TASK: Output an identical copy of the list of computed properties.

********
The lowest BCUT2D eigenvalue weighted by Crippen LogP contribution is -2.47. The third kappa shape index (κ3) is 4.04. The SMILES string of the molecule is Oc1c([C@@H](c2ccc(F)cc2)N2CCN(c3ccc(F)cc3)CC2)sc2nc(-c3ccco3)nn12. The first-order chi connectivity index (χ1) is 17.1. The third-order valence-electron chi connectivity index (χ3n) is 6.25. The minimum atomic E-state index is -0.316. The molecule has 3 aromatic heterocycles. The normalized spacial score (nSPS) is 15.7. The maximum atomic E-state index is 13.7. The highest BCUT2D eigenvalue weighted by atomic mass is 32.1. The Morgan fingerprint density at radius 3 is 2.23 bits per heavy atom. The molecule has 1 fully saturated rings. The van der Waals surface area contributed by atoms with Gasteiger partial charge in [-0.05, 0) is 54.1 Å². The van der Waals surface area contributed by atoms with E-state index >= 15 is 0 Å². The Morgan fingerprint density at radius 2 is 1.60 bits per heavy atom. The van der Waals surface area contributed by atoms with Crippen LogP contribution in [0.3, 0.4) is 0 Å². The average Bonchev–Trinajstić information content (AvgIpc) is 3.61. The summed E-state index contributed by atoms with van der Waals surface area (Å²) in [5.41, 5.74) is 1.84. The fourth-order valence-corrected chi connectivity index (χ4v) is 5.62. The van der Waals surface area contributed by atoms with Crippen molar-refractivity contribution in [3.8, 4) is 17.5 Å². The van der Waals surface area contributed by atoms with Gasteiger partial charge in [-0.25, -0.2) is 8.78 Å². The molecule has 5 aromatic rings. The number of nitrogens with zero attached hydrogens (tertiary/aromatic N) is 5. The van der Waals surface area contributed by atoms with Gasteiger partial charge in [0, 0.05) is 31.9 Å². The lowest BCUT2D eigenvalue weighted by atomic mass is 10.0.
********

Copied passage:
The lowest BCUT2D eigenvalue weighted by Crippen LogP contribution is -2.47. The third kappa shape index (κ3) is 4.04. The SMILES string of the molecule is Oc1c([C@@H](c2ccc(F)cc2)N2CCN(c3ccc(F)cc3)CC2)sc2nc(-c3ccco3)nn12. The first-order chi connectivity index (χ1) is 17.1. The third-order valence-electron chi connectivity index (χ3n) is 6.25. The minimum atomic E-state index is -0.316. The molecule has 3 aromatic heterocycles. The normalized spacial score (nSPS) is 15.7. The maximum atomic E-state index is 13.7. The highest BCUT2D eigenvalue weighted by atomic mass is 32.1. The Morgan fingerprint density at radius 3 is 2.23 bits per heavy atom. The molecule has 1 fully saturated rings. The van der Waals surface area contributed by atoms with Gasteiger partial charge in [-0.05, 0) is 54.1 Å². The van der Waals surface area contributed by atoms with E-state index >= 15 is 0 Å². The Morgan fingerprint density at radius 2 is 1.60 bits per heavy atom. The van der Waals surface area contributed by atoms with Crippen LogP contribution in [0.3, 0.4) is 0 Å². The average Bonchev–Trinajstić information content (AvgIpc) is 3.61. The summed E-state index contributed by atoms with van der Waals surface area (Å²) in [5.41, 5.74) is 1.84. The fourth-order valence-corrected chi connectivity index (χ4v) is 5.62. The van der Waals surface area contributed by atoms with Crippen molar-refractivity contribution in [3.8, 4) is 17.5 Å². The van der Waals surface area contributed by atoms with Gasteiger partial charge in [-0.25, -0.2) is 8.78 Å². The molecule has 5 aromatic rings. The number of nitrogens with zero attached hydrogens (tertiary/aromatic N) is 5. The van der Waals surface area contributed by atoms with Gasteiger partial charge in [0, 0.05) is 31.9 Å². The lowest BCUT2D eigenvalue weighted by atomic mass is 10.0.